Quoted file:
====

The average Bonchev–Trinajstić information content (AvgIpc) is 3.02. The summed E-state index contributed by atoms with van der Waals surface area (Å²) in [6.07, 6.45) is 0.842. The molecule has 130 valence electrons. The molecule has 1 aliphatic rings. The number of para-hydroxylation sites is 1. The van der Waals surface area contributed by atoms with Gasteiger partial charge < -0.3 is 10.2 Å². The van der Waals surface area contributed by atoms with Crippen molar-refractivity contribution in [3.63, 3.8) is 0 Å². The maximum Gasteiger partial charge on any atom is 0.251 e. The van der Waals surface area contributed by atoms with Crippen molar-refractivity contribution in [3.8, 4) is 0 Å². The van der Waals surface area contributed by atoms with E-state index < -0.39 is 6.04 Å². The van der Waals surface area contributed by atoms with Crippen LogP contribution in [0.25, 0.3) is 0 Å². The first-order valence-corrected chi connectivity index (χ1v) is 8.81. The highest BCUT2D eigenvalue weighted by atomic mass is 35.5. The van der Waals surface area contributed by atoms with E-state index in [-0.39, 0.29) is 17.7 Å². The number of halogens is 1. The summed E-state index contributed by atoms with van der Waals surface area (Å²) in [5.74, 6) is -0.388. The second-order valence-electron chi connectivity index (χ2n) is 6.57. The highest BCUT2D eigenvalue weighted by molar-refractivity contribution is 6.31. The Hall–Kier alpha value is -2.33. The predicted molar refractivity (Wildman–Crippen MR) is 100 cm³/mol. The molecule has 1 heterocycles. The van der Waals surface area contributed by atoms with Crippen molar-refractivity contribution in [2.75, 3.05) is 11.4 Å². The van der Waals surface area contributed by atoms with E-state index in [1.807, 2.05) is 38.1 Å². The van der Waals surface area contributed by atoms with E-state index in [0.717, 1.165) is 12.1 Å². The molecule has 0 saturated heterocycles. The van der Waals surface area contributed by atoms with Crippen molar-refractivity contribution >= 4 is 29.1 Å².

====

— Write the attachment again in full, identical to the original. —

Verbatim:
The average Bonchev–Trinajstić information content (AvgIpc) is 3.02. The summed E-state index contributed by atoms with van der Waals surface area (Å²) in [6.07, 6.45) is 0.842. The molecule has 130 valence electrons. The molecule has 1 aliphatic rings. The number of para-hydroxylation sites is 1. The van der Waals surface area contributed by atoms with Gasteiger partial charge < -0.3 is 10.2 Å². The van der Waals surface area contributed by atoms with Crippen molar-refractivity contribution in [3.63, 3.8) is 0 Å². The maximum Gasteiger partial charge on any atom is 0.251 e. The van der Waals surface area contributed by atoms with Crippen molar-refractivity contribution in [3.8, 4) is 0 Å². The van der Waals surface area contributed by atoms with E-state index < -0.39 is 6.04 Å². The van der Waals surface area contributed by atoms with Crippen LogP contribution in [0.25, 0.3) is 0 Å². The first-order valence-corrected chi connectivity index (χ1v) is 8.81. The highest BCUT2D eigenvalue weighted by atomic mass is 35.5. The van der Waals surface area contributed by atoms with E-state index in [-0.39, 0.29) is 17.7 Å². The number of halogens is 1. The summed E-state index contributed by atoms with van der Waals surface area (Å²) in [5.74, 6) is -0.388. The second-order valence-electron chi connectivity index (χ2n) is 6.57. The highest BCUT2D eigenvalue weighted by molar-refractivity contribution is 6.31. The Hall–Kier alpha value is -2.33. The predicted molar refractivity (Wildman–Crippen MR) is 100 cm³/mol. The molecule has 1 heterocycles. The van der Waals surface area contributed by atoms with Crippen molar-refractivity contribution in [2.75, 3.05) is 11.4 Å². The van der Waals surface area contributed by atoms with E-state index in [1.807, 2.05) is 38.1 Å². The van der Waals surface area contributed by atoms with E-state index in [0.717, 1.165) is 12.1 Å². The molecule has 0 saturated heterocycles. The van der Waals surface area contributed by atoms with Crippen molar-refractivity contribution >= 4 is 29.1 Å².